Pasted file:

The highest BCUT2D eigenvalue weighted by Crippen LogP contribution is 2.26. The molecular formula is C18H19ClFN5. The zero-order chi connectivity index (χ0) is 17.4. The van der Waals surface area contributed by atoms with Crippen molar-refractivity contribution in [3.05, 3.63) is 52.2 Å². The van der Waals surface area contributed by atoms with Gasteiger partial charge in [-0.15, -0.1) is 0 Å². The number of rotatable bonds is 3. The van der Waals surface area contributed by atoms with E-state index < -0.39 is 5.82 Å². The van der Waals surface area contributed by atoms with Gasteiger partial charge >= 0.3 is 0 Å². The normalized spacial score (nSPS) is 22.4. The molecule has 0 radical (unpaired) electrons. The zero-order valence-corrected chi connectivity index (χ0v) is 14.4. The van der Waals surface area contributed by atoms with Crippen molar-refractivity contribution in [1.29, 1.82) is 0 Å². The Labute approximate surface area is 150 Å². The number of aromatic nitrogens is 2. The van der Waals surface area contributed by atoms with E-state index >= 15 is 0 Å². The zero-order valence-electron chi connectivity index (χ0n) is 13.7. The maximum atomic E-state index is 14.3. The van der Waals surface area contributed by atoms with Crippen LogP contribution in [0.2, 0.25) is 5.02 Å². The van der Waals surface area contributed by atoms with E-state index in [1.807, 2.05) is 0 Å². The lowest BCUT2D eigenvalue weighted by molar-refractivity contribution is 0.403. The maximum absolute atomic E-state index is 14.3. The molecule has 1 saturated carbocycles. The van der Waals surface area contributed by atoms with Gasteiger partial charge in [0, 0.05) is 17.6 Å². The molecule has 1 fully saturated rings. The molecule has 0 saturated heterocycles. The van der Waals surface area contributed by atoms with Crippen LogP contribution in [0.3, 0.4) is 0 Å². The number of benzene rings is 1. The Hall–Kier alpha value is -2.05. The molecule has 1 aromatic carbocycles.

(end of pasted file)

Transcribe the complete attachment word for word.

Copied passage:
The highest BCUT2D eigenvalue weighted by Crippen LogP contribution is 2.26. The molecular formula is C18H19ClFN5. The zero-order chi connectivity index (χ0) is 17.4. The van der Waals surface area contributed by atoms with Crippen molar-refractivity contribution in [3.05, 3.63) is 52.2 Å². The van der Waals surface area contributed by atoms with Gasteiger partial charge in [-0.15, -0.1) is 0 Å². The number of rotatable bonds is 3. The van der Waals surface area contributed by atoms with E-state index < -0.39 is 5.82 Å². The van der Waals surface area contributed by atoms with Gasteiger partial charge >= 0.3 is 0 Å². The normalized spacial score (nSPS) is 22.4. The molecule has 0 radical (unpaired) electrons. The zero-order valence-corrected chi connectivity index (χ0v) is 14.4. The van der Waals surface area contributed by atoms with Crippen molar-refractivity contribution in [1.29, 1.82) is 0 Å². The Labute approximate surface area is 150 Å². The number of aromatic nitrogens is 2. The van der Waals surface area contributed by atoms with E-state index >= 15 is 0 Å². The zero-order valence-electron chi connectivity index (χ0n) is 13.7. The maximum atomic E-state index is 14.3. The van der Waals surface area contributed by atoms with Crippen LogP contribution in [0.2, 0.25) is 5.02 Å². The van der Waals surface area contributed by atoms with E-state index in [1.807, 2.05) is 0 Å². The lowest BCUT2D eigenvalue weighted by molar-refractivity contribution is 0.403. The maximum absolute atomic E-state index is 14.3. The molecule has 1 saturated carbocycles. The van der Waals surface area contributed by atoms with Gasteiger partial charge in [0, 0.05) is 17.6 Å². The molecule has 1 fully saturated rings. The molecule has 0 saturated heterocycles. The van der Waals surface area contributed by atoms with Crippen LogP contribution in [0.3, 0.4) is 0 Å². The number of benzene rings is 1. The Hall–Kier alpha value is -2.05. The molecule has 1 aromatic carbocycles.